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We read with interest the publication 'Efficacy of sodium hypochlorite and chlorhexidine against Enterococcus faecalis - A systematic review' (Journal Applied Oral Science 2008;16(6):364-8). The authors are to be congratulated on their attempts to find and synthesize evidence for the effectiveness of these two antimicrobial agents but in doing so they refer to and imply that they have adhered to "the guidelines of the Cochrane Collaboration", we would therefore like to take the opportunity to highlight not only the differences between this review and Cochrane systematic reviews but also our doubts about the validity of their meta-analysis.
Although the not infrequent in-text references to these "guidelines" might appear to add credence to the scientific rigor of this review, the methods described pay scant attention to the most important criteria for high quality systematic reviews i.e. clarity, consistency, transparency and reproducibility. Moreover it is these deficiencies which may in fact limit the plausibility of the statistical conclusions that are presented in Table 1 as "Total".
Significant lack of clarity in the research question is illustrated by the degree of inconsistency in the interventions that are stated as being included in this review. Thus the review title refers to NaOCL and CHX; the objectives of the review to "NaOCL or CHX against E. faecalis"; the literature review to "NaOCL and CHX against E. faecalis"; with a choice of NaOCL and CHX in the search terms and NaOCL or CHX in the inclusion criteria. The inconsistency extends to the title of Table 1, "efficacy of the NaOCL and CHX against E. faecalis", and its contents in which the sole irrigant listed by the authors is a range of concentrations of NaOCL.
Whilst we are in agreement with the authors that "explicit methods limit bias in identifying studies", to pre-empt any allegation of selection bias towards studies to be included in this review it would have been preferable if they had expressed greater clarity in their objectives and more specifically in their inclusion criteria by indicating whether the agents were to be compared with each other, or against inactive agents or used in combination with other intracanal medications. The inclusion criteria for this review further stipulate that "studies related to the efficacy of intracanal irrigants and medications other than NaOCL and CHX will be excluded", yet the authors appear to have included the Zerella, et al. study in which the concomitant use of a Ca(OH)2 slurry might be considered an effect modifier and thus a potential confounder for the intervention of interest.
Transparency in Cochrane reviews is ensured through a priori statements about the types of studies which are to be included in a review. Albeit Estrela, et al. were fairly explicit about a number of their inclusion criteria; this was clearly not the case for the study designs to be included in their review, which were inadequately defined as "using an analysis of longitudinal studies" and "studies related to the efficacy of NaOCL or CHX".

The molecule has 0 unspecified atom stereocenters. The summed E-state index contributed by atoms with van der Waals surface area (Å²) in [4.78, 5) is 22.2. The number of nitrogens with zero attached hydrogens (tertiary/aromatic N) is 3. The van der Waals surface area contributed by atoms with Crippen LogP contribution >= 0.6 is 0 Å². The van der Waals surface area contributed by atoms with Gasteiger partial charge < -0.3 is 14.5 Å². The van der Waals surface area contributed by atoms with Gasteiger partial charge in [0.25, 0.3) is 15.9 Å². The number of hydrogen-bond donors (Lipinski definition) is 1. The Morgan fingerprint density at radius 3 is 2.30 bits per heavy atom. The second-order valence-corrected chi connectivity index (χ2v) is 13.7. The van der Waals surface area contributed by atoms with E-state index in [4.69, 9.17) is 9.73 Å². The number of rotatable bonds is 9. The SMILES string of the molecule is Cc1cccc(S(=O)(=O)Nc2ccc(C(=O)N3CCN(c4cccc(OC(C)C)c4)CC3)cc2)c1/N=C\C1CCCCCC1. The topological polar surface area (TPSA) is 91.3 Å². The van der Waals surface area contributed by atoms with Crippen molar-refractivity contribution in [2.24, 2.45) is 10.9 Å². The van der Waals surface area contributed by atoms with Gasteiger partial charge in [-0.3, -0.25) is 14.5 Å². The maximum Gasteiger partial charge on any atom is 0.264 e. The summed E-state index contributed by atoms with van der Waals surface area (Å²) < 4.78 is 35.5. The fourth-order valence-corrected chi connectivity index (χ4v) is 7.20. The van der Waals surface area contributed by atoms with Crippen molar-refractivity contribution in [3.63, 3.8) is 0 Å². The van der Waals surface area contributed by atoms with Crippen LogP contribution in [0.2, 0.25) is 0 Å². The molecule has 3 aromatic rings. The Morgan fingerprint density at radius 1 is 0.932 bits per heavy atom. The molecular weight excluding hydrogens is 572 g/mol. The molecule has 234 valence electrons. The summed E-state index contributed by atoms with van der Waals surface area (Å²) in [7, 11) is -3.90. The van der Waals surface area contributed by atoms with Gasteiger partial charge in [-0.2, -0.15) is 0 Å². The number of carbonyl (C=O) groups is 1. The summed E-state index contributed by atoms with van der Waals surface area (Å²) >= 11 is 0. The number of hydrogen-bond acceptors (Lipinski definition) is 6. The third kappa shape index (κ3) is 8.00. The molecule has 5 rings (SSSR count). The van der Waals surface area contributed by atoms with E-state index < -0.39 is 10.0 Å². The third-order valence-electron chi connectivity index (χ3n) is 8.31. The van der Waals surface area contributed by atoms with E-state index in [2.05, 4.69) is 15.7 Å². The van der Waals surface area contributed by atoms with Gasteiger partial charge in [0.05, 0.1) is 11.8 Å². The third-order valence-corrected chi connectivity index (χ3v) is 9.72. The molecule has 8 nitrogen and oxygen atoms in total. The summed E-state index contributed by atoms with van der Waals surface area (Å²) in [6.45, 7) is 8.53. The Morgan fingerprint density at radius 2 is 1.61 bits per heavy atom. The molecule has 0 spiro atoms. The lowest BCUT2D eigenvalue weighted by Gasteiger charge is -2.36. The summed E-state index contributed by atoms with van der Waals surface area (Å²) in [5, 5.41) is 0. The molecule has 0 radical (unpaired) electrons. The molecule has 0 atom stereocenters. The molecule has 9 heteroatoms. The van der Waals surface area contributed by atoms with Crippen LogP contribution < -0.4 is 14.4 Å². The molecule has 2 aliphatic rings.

The review authors stated that this review was conducted "according to the guidelines of the Cochrane Collaboration, which recommend the search for the largest possible number of articles", but they then somewhat surprisingly chose to exclude "non English studies". The report provided no explanation or reasoning for this choice and it would appear that the authors may be unaware that the exclusion of studies in other languages can be a significant source of publication bias and is an issue which has been well documented in the literature (Türp, 2002). The potential risk of other forms of bias in this review is further accentuated by not only the total absence of any structured evidence tables but also any mention of assessments of 'risk of bias' or any other assessment of methodological quality of the included studies (Higgins, 2008).
The validity of any decision to pool the data in a meta-analysis is dependent on the clinical homogeneity of the included studies and may include factors such as the applicability and clinical relevance of the trial results, as well as the decision on whether they are similar enough to combine. This should be explored in the review by examining the characteristics of the eligible studies, to assess the similarities and differences among the types of participants or subjects, the interventions received and outcome measures.
Significantly the authors in this review state that the "present essay involved 5 studies characterized by the heterogeneity of the clinical protocols", and although an assessment of heterogeneity was reported, we believe that pooling of the data in a meta-analysis would be inappropriate and, comparisons of the results of the trials might also be unstable because of the presence of confounding factors and biases which are likely to have influenced decisions about which studies are suitable for inclusion. For these reasons we consider that the average effect shown by the 'Total' in Table 1 is unreliable and overprecise, and is incompatible with the conclusions as stated in the abstract but somewhat confusingly consistent with the final summary in the 'Conclusion'.
Finally, it is conceivable that Table 2 and Table 3, which are referred to in-text but are conspicuous by their absence in the report, may be the source of answers to our concerns about the quality of this review.